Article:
On paper, Title IX states that any education program with federal funding is prohibited to discriminate on the basis of gender, and is aimed at promoting gender, race and class equity among students and staff.
There are policies akin to Title IX used in businesses and corporations, yet employees who report inappropriate incidents are oftentimes hushed up or threatened with termination.
While I would like to have an optimistic view for a more progressive future, it is nearly impossible to have a confident outlook on a topic as vindictive and disappointing.
Harassment is not limited to Hollywood, as many readers, myself included, can confirm. During my late teens, I became painfully aware of the prevalence of assault victims within my female friend group.
Some statistics state that three out of five women will experience some type of harassment or assault within their lifetimes, but I disagree. These facts stem from reports of the incidents, and with rape and sexual harassment being some of the lowest reported crimes the numbers fall incredibly short in comparison to the reality of the issue. My unfortunate familiarity with harassment and assault, alongside those of my friends, led me to understand that half of women that will undergo unwanted sexual attention, and sometimes violence from a perpetrator.
Regardless of my admiration for those who understood the impact and social implications of their accusations, those who choose not to come forward have no obligation to do so. Survivors of assault cope with their recovery in a multitude of ways, and there is no sole “correct” method of overcoming a traumatic event. Honesty with oneself regarding the incident is incredibly difficult within itself, and whatever path towards restoring one’s mental and physical health in the aftermath of the event is enough.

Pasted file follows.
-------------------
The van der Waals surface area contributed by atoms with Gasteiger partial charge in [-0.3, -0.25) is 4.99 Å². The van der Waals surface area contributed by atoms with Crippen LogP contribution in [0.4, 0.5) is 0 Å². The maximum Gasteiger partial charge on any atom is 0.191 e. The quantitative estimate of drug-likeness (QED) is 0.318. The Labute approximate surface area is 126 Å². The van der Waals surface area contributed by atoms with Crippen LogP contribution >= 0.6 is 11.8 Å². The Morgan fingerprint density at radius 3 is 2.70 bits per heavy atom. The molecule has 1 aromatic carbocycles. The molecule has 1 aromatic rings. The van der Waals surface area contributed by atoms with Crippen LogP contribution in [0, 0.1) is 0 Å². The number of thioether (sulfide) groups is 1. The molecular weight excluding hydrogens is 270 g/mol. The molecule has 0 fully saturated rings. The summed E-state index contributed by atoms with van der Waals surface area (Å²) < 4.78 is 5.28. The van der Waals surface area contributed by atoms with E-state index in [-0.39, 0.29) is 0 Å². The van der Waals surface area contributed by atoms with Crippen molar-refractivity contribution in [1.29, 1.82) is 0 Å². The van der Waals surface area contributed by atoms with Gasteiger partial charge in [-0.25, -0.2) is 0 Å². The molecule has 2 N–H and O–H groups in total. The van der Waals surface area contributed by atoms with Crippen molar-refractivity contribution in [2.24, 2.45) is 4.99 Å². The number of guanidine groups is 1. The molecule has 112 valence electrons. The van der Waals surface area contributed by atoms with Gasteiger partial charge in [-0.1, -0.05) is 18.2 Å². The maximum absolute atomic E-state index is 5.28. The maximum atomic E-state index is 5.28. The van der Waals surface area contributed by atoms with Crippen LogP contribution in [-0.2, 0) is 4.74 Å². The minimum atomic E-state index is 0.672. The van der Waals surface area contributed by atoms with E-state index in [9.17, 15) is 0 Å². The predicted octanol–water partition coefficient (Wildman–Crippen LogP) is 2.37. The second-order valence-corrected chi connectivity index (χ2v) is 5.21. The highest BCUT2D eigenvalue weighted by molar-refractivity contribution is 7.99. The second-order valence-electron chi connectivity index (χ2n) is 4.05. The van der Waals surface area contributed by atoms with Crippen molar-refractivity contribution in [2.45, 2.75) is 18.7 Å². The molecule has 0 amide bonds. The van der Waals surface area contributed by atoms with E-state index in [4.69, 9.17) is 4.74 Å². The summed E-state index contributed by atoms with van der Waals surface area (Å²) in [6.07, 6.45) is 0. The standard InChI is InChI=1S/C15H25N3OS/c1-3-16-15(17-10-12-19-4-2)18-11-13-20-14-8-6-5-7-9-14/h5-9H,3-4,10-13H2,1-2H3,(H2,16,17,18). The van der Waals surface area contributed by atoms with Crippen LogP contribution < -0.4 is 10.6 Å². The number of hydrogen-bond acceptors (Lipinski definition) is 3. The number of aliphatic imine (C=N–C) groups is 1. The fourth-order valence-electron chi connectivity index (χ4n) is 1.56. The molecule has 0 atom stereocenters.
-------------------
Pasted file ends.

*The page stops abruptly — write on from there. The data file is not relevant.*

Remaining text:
There is no manual for recovery, yet there are resources available- the National Sexual Assault Telephone Hotline is available around the clock, with professionally trained staff members offering safe, confidential services, and also provide locations of local medical facilities and references for support. 1-800-656-HOPE (4673). For an on-campus option, an advocate for WEAVE, a nonprofit organization catered to victims of sexual and domestic abuse offers appointments every Wednesdays from 10 a.m. to 3:30 p.m. in the Health Center. For additional information, the Health Center can be reached at (916) 484-8383 and is located in the Administration Building.
I implore others to continue the conversation, do not tolerate discriminatory actions, and reflect upon actions you or a friend may have unknowingly inflicted on someone. Having honest discussions regarding sexual violence and abuse of power is the most effective way to help decrease the ubiquitous amount of harassment in the workplace, classroom and on the street. It is the small steps one can take in their personal, local communities that increases the likability of change on a greater, and possibly global, scale.